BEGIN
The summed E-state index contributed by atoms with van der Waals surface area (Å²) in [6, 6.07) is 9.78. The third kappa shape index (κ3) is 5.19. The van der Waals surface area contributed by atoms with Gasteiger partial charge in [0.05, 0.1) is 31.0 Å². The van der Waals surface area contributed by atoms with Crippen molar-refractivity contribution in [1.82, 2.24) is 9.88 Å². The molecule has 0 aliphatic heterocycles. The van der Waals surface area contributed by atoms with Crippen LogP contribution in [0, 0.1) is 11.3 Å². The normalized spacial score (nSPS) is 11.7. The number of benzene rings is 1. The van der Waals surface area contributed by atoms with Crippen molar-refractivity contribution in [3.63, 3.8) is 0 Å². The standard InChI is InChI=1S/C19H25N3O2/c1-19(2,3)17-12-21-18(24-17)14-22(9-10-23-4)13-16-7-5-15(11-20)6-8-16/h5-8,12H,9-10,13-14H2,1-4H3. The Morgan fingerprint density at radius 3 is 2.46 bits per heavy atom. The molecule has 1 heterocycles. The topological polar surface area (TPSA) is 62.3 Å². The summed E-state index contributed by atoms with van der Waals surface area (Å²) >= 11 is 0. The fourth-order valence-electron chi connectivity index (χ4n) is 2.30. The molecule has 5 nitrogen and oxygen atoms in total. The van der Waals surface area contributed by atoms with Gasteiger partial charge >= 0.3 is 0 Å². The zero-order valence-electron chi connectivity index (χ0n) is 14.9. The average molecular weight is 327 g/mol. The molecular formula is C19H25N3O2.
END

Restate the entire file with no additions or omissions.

The summed E-state index contributed by atoms with van der Waals surface area (Å²) in [6, 6.07) is 9.78. The third kappa shape index (κ3) is 5.19. The van der Waals surface area contributed by atoms with Gasteiger partial charge in [0.05, 0.1) is 31.0 Å². The van der Waals surface area contributed by atoms with Crippen molar-refractivity contribution in [1.82, 2.24) is 9.88 Å². The molecule has 0 aliphatic heterocycles. The van der Waals surface area contributed by atoms with Crippen LogP contribution in [0, 0.1) is 11.3 Å². The normalized spacial score (nSPS) is 11.7. The number of benzene rings is 1. The van der Waals surface area contributed by atoms with Crippen molar-refractivity contribution in [3.63, 3.8) is 0 Å². The standard InChI is InChI=1S/C19H25N3O2/c1-19(2,3)17-12-21-18(24-17)14-22(9-10-23-4)13-16-7-5-15(11-20)6-8-16/h5-8,12H,9-10,13-14H2,1-4H3. The Morgan fingerprint density at radius 3 is 2.46 bits per heavy atom. The molecule has 1 heterocycles. The topological polar surface area (TPSA) is 62.3 Å². The summed E-state index contributed by atoms with van der Waals surface area (Å²) >= 11 is 0. The fourth-order valence-electron chi connectivity index (χ4n) is 2.30. The molecule has 5 nitrogen and oxygen atoms in total. The van der Waals surface area contributed by atoms with Gasteiger partial charge >= 0.3 is 0 Å². The zero-order valence-electron chi connectivity index (χ0n) is 14.9. The average molecular weight is 327 g/mol. The molecular formula is C19H25N3O2.